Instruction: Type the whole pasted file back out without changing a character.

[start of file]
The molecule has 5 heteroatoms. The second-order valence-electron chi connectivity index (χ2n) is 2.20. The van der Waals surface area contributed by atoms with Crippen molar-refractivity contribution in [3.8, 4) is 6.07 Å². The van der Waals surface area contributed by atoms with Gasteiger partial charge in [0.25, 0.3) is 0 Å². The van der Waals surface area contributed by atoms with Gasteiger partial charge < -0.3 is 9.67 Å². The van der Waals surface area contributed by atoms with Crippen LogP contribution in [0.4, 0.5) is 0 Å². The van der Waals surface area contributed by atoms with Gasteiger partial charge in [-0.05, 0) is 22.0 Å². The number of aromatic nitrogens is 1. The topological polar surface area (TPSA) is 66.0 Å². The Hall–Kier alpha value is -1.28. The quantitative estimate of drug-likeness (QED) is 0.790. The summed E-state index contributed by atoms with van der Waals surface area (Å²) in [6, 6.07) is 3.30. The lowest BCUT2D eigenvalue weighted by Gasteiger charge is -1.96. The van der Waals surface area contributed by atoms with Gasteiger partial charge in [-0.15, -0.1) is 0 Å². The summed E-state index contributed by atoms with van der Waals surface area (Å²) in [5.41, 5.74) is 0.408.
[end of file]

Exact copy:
The molecule has 5 heteroatoms. The second-order valence-electron chi connectivity index (χ2n) is 2.20. The van der Waals surface area contributed by atoms with Crippen molar-refractivity contribution in [3.8, 4) is 6.07 Å². The van der Waals surface area contributed by atoms with Gasteiger partial charge in [0.25, 0.3) is 0 Å². The van der Waals surface area contributed by atoms with Gasteiger partial charge < -0.3 is 9.67 Å². The van der Waals surface area contributed by atoms with Crippen LogP contribution in [0.4, 0.5) is 0 Å². The van der Waals surface area contributed by atoms with Gasteiger partial charge in [-0.05, 0) is 22.0 Å². The number of aromatic nitrogens is 1. The topological polar surface area (TPSA) is 66.0 Å². The Hall–Kier alpha value is -1.28. The quantitative estimate of drug-likeness (QED) is 0.790. The summed E-state index contributed by atoms with van der Waals surface area (Å²) in [6, 6.07) is 3.30. The lowest BCUT2D eigenvalue weighted by Gasteiger charge is -1.96. The van der Waals surface area contributed by atoms with Gasteiger partial charge in [-0.15, -0.1) is 0 Å². The summed E-state index contributed by atoms with van der Waals surface area (Å²) in [5.41, 5.74) is 0.408.